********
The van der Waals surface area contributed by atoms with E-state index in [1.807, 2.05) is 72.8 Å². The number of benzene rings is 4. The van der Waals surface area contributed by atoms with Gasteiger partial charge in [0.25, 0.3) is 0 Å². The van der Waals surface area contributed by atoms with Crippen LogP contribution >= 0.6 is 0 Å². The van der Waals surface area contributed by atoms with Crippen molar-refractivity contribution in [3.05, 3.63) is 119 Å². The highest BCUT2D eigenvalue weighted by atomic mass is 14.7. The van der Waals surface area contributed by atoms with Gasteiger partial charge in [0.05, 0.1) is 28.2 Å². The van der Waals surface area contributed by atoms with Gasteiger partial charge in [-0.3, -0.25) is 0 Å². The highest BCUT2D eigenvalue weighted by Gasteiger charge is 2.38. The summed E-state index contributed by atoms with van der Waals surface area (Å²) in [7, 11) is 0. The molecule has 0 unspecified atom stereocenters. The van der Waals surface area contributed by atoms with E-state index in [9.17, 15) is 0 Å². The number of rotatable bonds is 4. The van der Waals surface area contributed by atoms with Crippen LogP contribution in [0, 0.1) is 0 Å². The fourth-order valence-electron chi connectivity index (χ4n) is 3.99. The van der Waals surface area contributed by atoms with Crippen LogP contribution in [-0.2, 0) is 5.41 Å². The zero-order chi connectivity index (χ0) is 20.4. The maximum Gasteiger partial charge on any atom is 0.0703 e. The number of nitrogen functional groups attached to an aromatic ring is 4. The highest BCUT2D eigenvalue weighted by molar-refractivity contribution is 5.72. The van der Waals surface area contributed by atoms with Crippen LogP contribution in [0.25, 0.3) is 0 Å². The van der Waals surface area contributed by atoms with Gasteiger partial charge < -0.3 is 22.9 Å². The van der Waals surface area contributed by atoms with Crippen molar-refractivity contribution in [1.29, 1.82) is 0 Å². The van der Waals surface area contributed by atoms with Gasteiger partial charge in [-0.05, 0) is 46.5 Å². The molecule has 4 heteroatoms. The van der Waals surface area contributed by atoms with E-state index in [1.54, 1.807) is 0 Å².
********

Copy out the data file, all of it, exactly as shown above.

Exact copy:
The van der Waals surface area contributed by atoms with E-state index in [1.807, 2.05) is 72.8 Å². The number of benzene rings is 4. The van der Waals surface area contributed by atoms with Gasteiger partial charge in [0.25, 0.3) is 0 Å². The van der Waals surface area contributed by atoms with Crippen LogP contribution >= 0.6 is 0 Å². The van der Waals surface area contributed by atoms with Crippen molar-refractivity contribution in [3.05, 3.63) is 119 Å². The highest BCUT2D eigenvalue weighted by atomic mass is 14.7. The van der Waals surface area contributed by atoms with Gasteiger partial charge in [0.05, 0.1) is 28.2 Å². The van der Waals surface area contributed by atoms with Gasteiger partial charge in [-0.3, -0.25) is 0 Å². The highest BCUT2D eigenvalue weighted by Gasteiger charge is 2.38. The summed E-state index contributed by atoms with van der Waals surface area (Å²) in [7, 11) is 0. The molecule has 0 unspecified atom stereocenters. The van der Waals surface area contributed by atoms with E-state index in [9.17, 15) is 0 Å². The number of rotatable bonds is 4. The van der Waals surface area contributed by atoms with Crippen LogP contribution in [0, 0.1) is 0 Å². The fourth-order valence-electron chi connectivity index (χ4n) is 3.99. The van der Waals surface area contributed by atoms with Crippen LogP contribution in [-0.2, 0) is 5.41 Å². The zero-order chi connectivity index (χ0) is 20.4. The maximum Gasteiger partial charge on any atom is 0.0703 e. The number of nitrogen functional groups attached to an aromatic ring is 4. The highest BCUT2D eigenvalue weighted by molar-refractivity contribution is 5.72. The van der Waals surface area contributed by atoms with Crippen LogP contribution in [0.25, 0.3) is 0 Å². The van der Waals surface area contributed by atoms with Gasteiger partial charge < -0.3 is 22.9 Å². The van der Waals surface area contributed by atoms with Crippen molar-refractivity contribution in [1.29, 1.82) is 0 Å². The van der Waals surface area contributed by atoms with Gasteiger partial charge in [-0.05, 0) is 46.5 Å². The molecule has 4 heteroatoms. The van der Waals surface area contributed by atoms with E-state index in [1.54, 1.807) is 0 Å².